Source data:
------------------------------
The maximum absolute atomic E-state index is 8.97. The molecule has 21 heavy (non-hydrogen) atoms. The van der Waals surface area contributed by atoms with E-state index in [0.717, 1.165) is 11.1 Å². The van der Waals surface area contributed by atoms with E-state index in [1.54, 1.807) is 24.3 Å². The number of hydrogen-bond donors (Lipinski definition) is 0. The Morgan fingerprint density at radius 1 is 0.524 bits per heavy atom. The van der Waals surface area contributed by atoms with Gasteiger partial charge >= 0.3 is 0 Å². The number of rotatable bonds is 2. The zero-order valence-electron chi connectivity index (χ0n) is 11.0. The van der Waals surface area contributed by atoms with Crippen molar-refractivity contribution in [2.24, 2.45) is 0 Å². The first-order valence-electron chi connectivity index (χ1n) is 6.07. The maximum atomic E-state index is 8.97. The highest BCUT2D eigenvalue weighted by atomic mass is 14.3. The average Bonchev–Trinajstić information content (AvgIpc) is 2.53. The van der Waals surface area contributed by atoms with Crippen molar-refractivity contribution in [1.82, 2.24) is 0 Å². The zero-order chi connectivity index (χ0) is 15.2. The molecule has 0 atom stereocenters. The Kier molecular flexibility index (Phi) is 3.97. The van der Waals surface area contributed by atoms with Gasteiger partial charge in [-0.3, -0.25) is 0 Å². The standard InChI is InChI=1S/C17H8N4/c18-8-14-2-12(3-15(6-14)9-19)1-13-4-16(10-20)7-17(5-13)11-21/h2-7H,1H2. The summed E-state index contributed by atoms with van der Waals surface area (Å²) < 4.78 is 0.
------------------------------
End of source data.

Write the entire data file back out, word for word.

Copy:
The maximum absolute atomic E-state index is 8.97. The molecule has 21 heavy (non-hydrogen) atoms. The van der Waals surface area contributed by atoms with E-state index in [0.717, 1.165) is 11.1 Å². The van der Waals surface area contributed by atoms with E-state index in [1.54, 1.807) is 24.3 Å². The number of hydrogen-bond donors (Lipinski definition) is 0. The Morgan fingerprint density at radius 1 is 0.524 bits per heavy atom. The van der Waals surface area contributed by atoms with Gasteiger partial charge >= 0.3 is 0 Å². The number of rotatable bonds is 2. The zero-order valence-electron chi connectivity index (χ0n) is 11.0. The van der Waals surface area contributed by atoms with Crippen molar-refractivity contribution in [2.24, 2.45) is 0 Å². The first-order valence-electron chi connectivity index (χ1n) is 6.07. The maximum atomic E-state index is 8.97. The highest BCUT2D eigenvalue weighted by atomic mass is 14.3. The average Bonchev–Trinajstić information content (AvgIpc) is 2.53. The van der Waals surface area contributed by atoms with Crippen molar-refractivity contribution in [1.82, 2.24) is 0 Å². The zero-order chi connectivity index (χ0) is 15.2. The molecule has 0 atom stereocenters. The Kier molecular flexibility index (Phi) is 3.97. The van der Waals surface area contributed by atoms with Gasteiger partial charge in [-0.3, -0.25) is 0 Å². The standard InChI is InChI=1S/C17H8N4/c18-8-14-2-12(3-15(6-14)9-19)1-13-4-16(10-20)7-17(5-13)11-21/h2-7H,1H2. The summed E-state index contributed by atoms with van der Waals surface area (Å²) < 4.78 is 0.